Spring Break is just two weeks away, and our COVID-19 cases have fallen to the lowest levels since before the Omicron wave. Going “mask optional” everywhere except classrooms and instructional spaces has gone well, and we will continue to closely monitor disease incidence and changes in CDC guidance to determine when further changes in our mitigation policies are in order. We have every reason to believe the end of our semester will be far better than the start when it comes to COVID-19. Enough on the virus – there are several topics to cover this month that I’d like to make you aware of.
First, an update on the police incident of February 4. At this point, the investigation is in the hands of a special prosecutor, who will determine whether there were any laws broken during the incident. As President Daniels has indicated, once the investigations and reviews are complete, all findings and evidence that can be released will be made publicly available. This will include all body-worn and in-car camera recordings. I deeply appreciate the support so many of you have provided to those directly and indirectly impacted by the incident.
February was a busy month and, despite COVID-19, important and insightful events took place across campus. In addition to celebrating Black History Month, with the support of the Office of Diversity, Inclusion and Belonging (ODIB) and Marketing and Communications, our Office of Engagement hosted the Engagement and Service Learning Summit; the Susan Bulkeley Butler Center for Leadership Excellence hosted the 4th Annual Conference for Associate Professors; and ODIB and Teaching and Learning hosted the Maximizing Student Potential Conference focused on belonging and steps we can take to help every student feel they belong at Purdue. Many thanks to all involved in planning and delivering these events and the conversations and follow-on activities they have launched.
While we may be thinking about spring, we also are planning for the possibility of a new winter instructional period we are calling WinterFlex. If approved, WinterFlex will be a completely optional three-week term between the fall and spring semesters. The term will focus on providing opportunities for Study Abroad and for asynchronous online courses – there will be no on-campus instruction during the WinterFlex term. Students who have not been able in the past to participate in Study Abroad due to summer work, internships, etc. can benefit from WinterFlex. In addition, WinterFlex will create opportunities for development and delivery of creative online courses, assisting students with degree completion or taking a course they might otherwise not be able to include in their schedule.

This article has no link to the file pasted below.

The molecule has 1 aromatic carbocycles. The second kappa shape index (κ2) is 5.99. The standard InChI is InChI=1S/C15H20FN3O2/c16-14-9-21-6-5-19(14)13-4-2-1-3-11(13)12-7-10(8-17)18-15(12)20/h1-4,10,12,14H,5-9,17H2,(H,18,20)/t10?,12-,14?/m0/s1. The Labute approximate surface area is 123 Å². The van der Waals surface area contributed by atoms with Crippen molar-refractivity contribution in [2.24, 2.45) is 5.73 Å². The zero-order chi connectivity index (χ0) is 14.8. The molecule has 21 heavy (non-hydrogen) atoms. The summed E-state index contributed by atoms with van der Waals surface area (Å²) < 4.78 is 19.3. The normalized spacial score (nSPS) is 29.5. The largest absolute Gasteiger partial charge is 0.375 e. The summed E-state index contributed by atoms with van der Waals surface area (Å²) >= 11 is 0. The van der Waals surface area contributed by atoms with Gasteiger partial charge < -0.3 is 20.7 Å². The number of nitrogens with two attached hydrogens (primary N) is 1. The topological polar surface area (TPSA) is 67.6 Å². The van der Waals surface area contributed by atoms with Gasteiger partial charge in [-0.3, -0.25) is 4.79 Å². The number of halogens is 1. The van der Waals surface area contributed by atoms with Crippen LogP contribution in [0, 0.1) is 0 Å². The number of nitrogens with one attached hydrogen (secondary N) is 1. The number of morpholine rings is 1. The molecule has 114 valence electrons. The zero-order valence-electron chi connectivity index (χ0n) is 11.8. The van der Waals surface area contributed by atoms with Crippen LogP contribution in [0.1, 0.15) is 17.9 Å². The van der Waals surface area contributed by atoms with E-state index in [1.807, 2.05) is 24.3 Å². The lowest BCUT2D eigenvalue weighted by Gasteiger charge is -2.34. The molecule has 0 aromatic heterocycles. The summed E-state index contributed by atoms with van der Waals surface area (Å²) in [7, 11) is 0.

Again, WinterFlex will be an optional instructional period. My thanks to Kris Wong Davis, vice provost for enrollment management; Marion Underwood, dean, College of Health and Human Sciences; and Kristi Mickle, senior director of finance and business operations, and their planning committee for all the work on this concept. The University Senate will vote on the WinterFlex proposal at their next meeting and, if supported, we look forward to offering new Study Abroad programming during WinterFlex in December/January 2022-23, with online courses starting in December/January 2023-24. You can find much more detail on WinterFlex here.
Finally, the Russian invasion of Ukraine is deeply disturbing on so many levels. We are certainly thinking about our Ukrainian and Russian students, staff, and faculty and those from surrounding countries, as well as anyone with friends and relatives in the region. My thanks to the Office of the Dean of Students, CAPS, International Students and Scholars, the Graduate School, and to so many of you for the outreach and support they – and you – are providing to those impacted.
I wish each of you every success as we enter the back half of our spring semester. Thanks for all you will continue to do to support each other and finish strong as we move toward the close of this academic year.